The Notebook.

A bunch of possibly interesting things.

ChemKit Developments


Recently I have been continuing development of ChemKit. It is now able to calculate Gibbs free energy and predict the temperatures at which different changes and reactions will occur, while also being able to calculate the atomic orbital energy levels.

In order to calculate the Gibb's free energy I required the entropy and enthalpy changes of the reaction. While it may be possible to calculate the enthalpy change by storing the relatively simple bond enthalpies (or using the atomic orbitals and working out the bond energies) it proved harder to do so for the entropy changes so I took the lazier option to just store the compounds in data tables. This allows the program to calculate the entropy and enthalpy changes, and hence predict the temperature at which a reaction will go using the typical Gibb's energy equation;

\Delta G = \Delta H - T\Delta S

This proved relatively useful. As shown below it allows for relatively accurate prediction of reactions;

> set temp 300
> gibbs H2O(l) -> H2O(g)
Entropy Change of Reaction: 118.78Jmol-1K-1
Enthalpy Change of Reaction: 44.01kJmol-1
Gibbs Free Energy at 300.0K: 8.376kJmol-1
Will reaction go?: No
Temperature: 370.516922041K
ln K: -3.35980746089
> set temp 400
> gibbs H2O(l) -> H2O(g)
Entropy Change of Reaction: 118.78Jmol-1K-1
Enthalpy Change of Reaction: 44.01kJmol-1
Gibbs Free Energy at 400.0K: -3.502kJmol-1
Will reaction go?: Yes
Temperature: 370.516922041K
ln K: 1.05354993983

As you can see, it says the reaction (more a state change in this case, I chose the state change because it is a well known one) will not occur at 300 kelvin, but will at 400 kelvin. As we know, water boils at 373.15 kelvin (100\circ C), so this seems likely. It further predicts that the temperature at which it will finally go is 370.5K - this is slightly below the temperature normally considered to be the boiling point however given the use of average data it is relatively close.

After writing this I decided to calculate the atomic orbital energies. As currently ChemKit uses electronegativites (which are based on the lowest occupied atomic orbital... kind of) it already sort of uses the energies to predict reaction products. Adding a calculator to work them out, however, makes the change more visible. For this I used the following equation;

E = -R_{y}\frac{Z^{2}}{n^2}

Where R_{y} is the Rydberg Constant for eV (13.6eV essentially the energy of a ground state electron in hydrogen), Z is the nuclear charge and $n$ is the principal quantum number. By adjusting the nuclear charge to take into account the electron shielding this produces some relatively accurate numbers;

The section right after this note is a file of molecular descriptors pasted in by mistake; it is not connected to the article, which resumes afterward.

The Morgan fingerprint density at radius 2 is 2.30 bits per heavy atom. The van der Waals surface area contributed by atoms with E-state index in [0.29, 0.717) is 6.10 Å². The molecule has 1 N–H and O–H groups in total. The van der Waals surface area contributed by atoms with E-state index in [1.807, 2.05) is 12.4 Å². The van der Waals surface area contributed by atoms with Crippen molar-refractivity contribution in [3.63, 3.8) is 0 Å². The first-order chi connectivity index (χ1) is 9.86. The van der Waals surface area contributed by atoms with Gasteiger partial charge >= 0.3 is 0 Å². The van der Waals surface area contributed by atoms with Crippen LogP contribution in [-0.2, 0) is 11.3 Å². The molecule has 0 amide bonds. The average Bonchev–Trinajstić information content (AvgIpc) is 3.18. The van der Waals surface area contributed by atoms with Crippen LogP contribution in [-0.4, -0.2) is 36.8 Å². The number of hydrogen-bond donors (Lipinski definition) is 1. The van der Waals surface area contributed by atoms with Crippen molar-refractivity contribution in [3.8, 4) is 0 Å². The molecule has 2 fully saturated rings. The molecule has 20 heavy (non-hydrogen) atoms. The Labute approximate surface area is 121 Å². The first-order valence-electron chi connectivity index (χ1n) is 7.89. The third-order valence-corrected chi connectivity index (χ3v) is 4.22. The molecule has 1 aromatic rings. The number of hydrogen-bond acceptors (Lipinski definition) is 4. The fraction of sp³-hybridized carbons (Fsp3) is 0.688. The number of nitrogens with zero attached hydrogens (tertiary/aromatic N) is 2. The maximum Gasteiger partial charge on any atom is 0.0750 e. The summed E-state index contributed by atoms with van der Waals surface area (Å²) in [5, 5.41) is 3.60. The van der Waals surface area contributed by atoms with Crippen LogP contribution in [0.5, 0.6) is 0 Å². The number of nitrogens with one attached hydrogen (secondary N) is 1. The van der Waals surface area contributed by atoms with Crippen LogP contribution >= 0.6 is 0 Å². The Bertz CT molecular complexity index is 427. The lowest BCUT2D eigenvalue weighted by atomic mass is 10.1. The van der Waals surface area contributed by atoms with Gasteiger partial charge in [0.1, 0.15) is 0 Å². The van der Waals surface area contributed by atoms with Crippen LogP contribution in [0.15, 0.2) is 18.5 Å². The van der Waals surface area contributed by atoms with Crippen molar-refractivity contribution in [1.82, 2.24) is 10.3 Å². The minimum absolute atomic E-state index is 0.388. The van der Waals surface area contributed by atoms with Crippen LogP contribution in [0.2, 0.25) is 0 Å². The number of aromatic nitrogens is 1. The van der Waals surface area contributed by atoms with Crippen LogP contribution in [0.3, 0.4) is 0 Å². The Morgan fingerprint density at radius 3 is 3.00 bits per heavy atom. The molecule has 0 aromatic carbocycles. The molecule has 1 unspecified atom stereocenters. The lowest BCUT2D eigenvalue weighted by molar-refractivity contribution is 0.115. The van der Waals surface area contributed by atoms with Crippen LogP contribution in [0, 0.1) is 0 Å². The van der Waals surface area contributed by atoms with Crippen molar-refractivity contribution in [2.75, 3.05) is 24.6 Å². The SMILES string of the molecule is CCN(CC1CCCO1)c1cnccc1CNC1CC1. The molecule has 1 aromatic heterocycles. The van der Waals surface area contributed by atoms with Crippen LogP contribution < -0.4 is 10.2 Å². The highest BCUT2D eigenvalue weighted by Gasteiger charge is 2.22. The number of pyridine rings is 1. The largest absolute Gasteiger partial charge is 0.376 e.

> element Na
=== Sodium (Na) ===
Atomic Number: 11
Atomic Mass: 22.98977
Electronegativity: 0.9
1s0 (-1646.29eV): 2
2s0 (-275.515eV): 2
2p-1 (-166.67eV): 2
2p0 (-166.67eV): 2
2p1 (-166.67eV): 2
3s0 (-1.512eV): 1

> element F
=== Fluorine (F) ===
Atomic Number: 9
Atomic Mass: 18.9984
Electronegativity: 4.0
1s0 (-1102.062eV): 2
2s0 (-166.67eV): 2
2p-1 (-85.036eV): 2
2p0 (-85.036eV): 2
2p1 (-85.036eV): 1

> element H
=== Hydrogen (H) ===
Atomic Number: 1
Atomic Mass: 1.00794
Electronegativity: 2.1
1s0 (-13.606eV): 1


As you can see from this, the highest energy orbital in fluorine is -85.0eV, in sodium it is -1.5eV and in hydrogen it is -13.6eV. This means that as electrons will tend to have a higher probability in an area of lower energy the position in which an electron will have a higher probability in NaH is closer to the Hydrogen, while in HF it is closer to the fluorine - the electron wants to be in a lower energy state.

I am going to continue developing ChemKit as my primary project from now on (it can still be found on my github), and I will hopefully come out with the aforementioned Lorentz Transformation post within the week.

Cherenkov Radiation


Cherenkov radiation is the blue glow that is often seen radiating off of nuclear reactors as shown above. It occurs when a charged particle (in the form of beta radiation) is emitted from a nuclear reactor travelling faster than the speed of light in the medium surrounding it. In the case of a nuclear reactors this medium is generally water.

In water the speed of light is lower than the speed of light in a vacuum - it is 2.25x10^8m/s compared to 3x10^8. This means that if a particle is emitted from the nuclear reactor it is moving faster than the speed of light in water. As these particles generally travel very fast and are polar they are not refracted instantly, and this means that you can end up with particles of beta radiation (which are electrons) travelling faster than the speed of light in the water.  This means that as the electron travels it partially polarises the water and causes a disruption in the electromagnetic field. At lower velocities the field can respond elastically and not much happens, but at such high velocities the disturbance cannot respond quickly, and a shockwave of light builds up.

Cherenkov Radiation is blue because the the majority of the light given out is high energy. This means that it has high frequencies (E=hf) and to our eyes the blue cones are much more receptive to blue light than violet light. This means that the light appears blue to us, and not violet.